Les Expos son las: A 1970 tale of what was baseball Montreal-style recalled

MLB Network’s re-broadcast of old games is very entertaining as well as informative. It’s very interesting watching the past come to life in real time so to speak.

One of the recent encounters recounted was a Sept. 2, 1970 matchup between Les Expos and the Pirates. The game in, and of itself, was fairly mundane. I’m perplexed why MLB Network chose it since it was a routine exercise in which the Expos John Boccabella hit a home run in the bottom of the 9th Inning to win 10-7. Well, Boccabella only hit 24 home runs in his career, but hey now, nothing special throughout.

Yet, the contrasts and similarities from even a routine game seen almost 40 years later yielded a great deal of insight into the overall game and some of its great players.

This was the Expos’ second year, playing at Parc Jarry. Crazy small, Jarry wasn’t much larger than some of the newer AAA parks or spring training stadia.

Hal Kelly and Don Drysdale called the game for CBC TV. Kelly was better known as a hockey announcer, yet did a fine job. Drysdale, who had retired the previous year due to shoulder ailments, was a bit raw, but OK.

Craig Morton v. Bob Moose. Morton had a tremendous 1970, winning 18 games on a last place Expos team that lost 89 games. Moose was part of what manager Danny Murtaugh called his “butcher shop” accompanying fellow hurlers Bob Veale and John Lamb.

The Pirates reached the NLCS that year losing to the pre-Big Red Machine, but the Pirates were the Reds equal, and went to the World Series in 1971 to boot. This team was loaded. Dock Ellis, Mudcat Grant, Steve Blass et al, all well and good, but the lumber, unbelievable. Clemente, Stargell, Oliver, Sanguillen, Robertson, Hebner, Cash, even Mazeroski, Alley, Pagan, and the diminutive Patek.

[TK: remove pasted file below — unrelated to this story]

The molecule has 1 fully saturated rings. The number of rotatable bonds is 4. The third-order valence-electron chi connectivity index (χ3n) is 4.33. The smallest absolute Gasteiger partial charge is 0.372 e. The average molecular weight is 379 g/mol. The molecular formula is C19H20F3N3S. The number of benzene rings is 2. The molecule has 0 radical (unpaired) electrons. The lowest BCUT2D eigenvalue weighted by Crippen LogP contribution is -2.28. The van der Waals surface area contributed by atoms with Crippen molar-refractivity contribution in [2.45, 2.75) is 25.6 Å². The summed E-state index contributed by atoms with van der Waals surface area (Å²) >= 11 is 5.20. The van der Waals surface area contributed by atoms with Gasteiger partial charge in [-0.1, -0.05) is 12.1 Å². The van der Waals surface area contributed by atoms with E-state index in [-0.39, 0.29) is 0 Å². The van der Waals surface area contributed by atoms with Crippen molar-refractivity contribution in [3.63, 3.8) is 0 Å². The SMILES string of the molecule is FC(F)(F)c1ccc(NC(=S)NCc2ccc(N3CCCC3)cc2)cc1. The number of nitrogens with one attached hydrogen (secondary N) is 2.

Kelly told a great story about a brawl the Pirates had the previous year with the Expos. The monster 6-foot, 8-inch super-reliever Dick Radatz was winding up his career with the Expos. During the brawl, Kelly said, he grabbed the 5-foot, 4-inch Patek, lifted him up and said, “I’ll take you on and a player to be named later.”

Being an expansion team, The Expos were much less endowed than the Bucs. They did have Rusty Staub, who, believe it or not, cut a svelte figure. Staub may have put on a few pounds later, but he was thin, quick and, actually, played a tremendous right field, a true 1970 superstar. During this game, he reached over the 4-foot wire-mesh outfield fence to take away a Pirate home run foul ball.

The broadcast was black-and-white, but the television standards weren’t that bad. They used mainly an overall infield-type shot with frequent close shots of the mound, a technique which probably should be used more today, and employed an occasional replay.

The broadcast even miked up Expos manager Gene Mauch — You thought Fox Sports invented this? — and replayed some mound conversations. They had to cut the mike later, however, when Mauch went berserk on a checked swing call that went against the Expos’ Adolfo Phillips, and was ejected. Too much caffeine probably, because the call looked just fine. Interestingly, Phillips violently threw his bat to the ground, but was not ejected. He certainly would be today. As well, the umpires gave the argument much more latitude than the chip-on-their-shoulders crews of today.

Some other oddities compared to today truly stood out in this typical 1970 game. The bats were gigantic compared to today’s models, all the bats. Players went Michael Jackson-style, wearing one glove only while batting, and it was on the top hand. I’m not sure why, because if I were using only one glove, I would put it on the bottom hand. These gloves resembled golf gloves. Staub put on his glove only after he batted to run the bases. Huh?

Other Montreal features included the giant scoreboard with state-of-the-art graphics and an organist who, for some unknown reason, played almost constantly, pausing only while a play was in progress and then immediately resuming. Almost as annoying as the Indian drum guy or the Rays screamer, who, thankfully, seems to have disappeared this season. And let the door slam on your obnoxious butt on the way out, loser. But, I digress.

A few times Kelly started calling Clemente “Bob”, which we all know Clemente hated, but quickly corrected himself, and called him Roberto. Stargell displayed that trademark bat twirl before each pitch. I always loved that as a kid. Hebner and Oliver each looked young and great.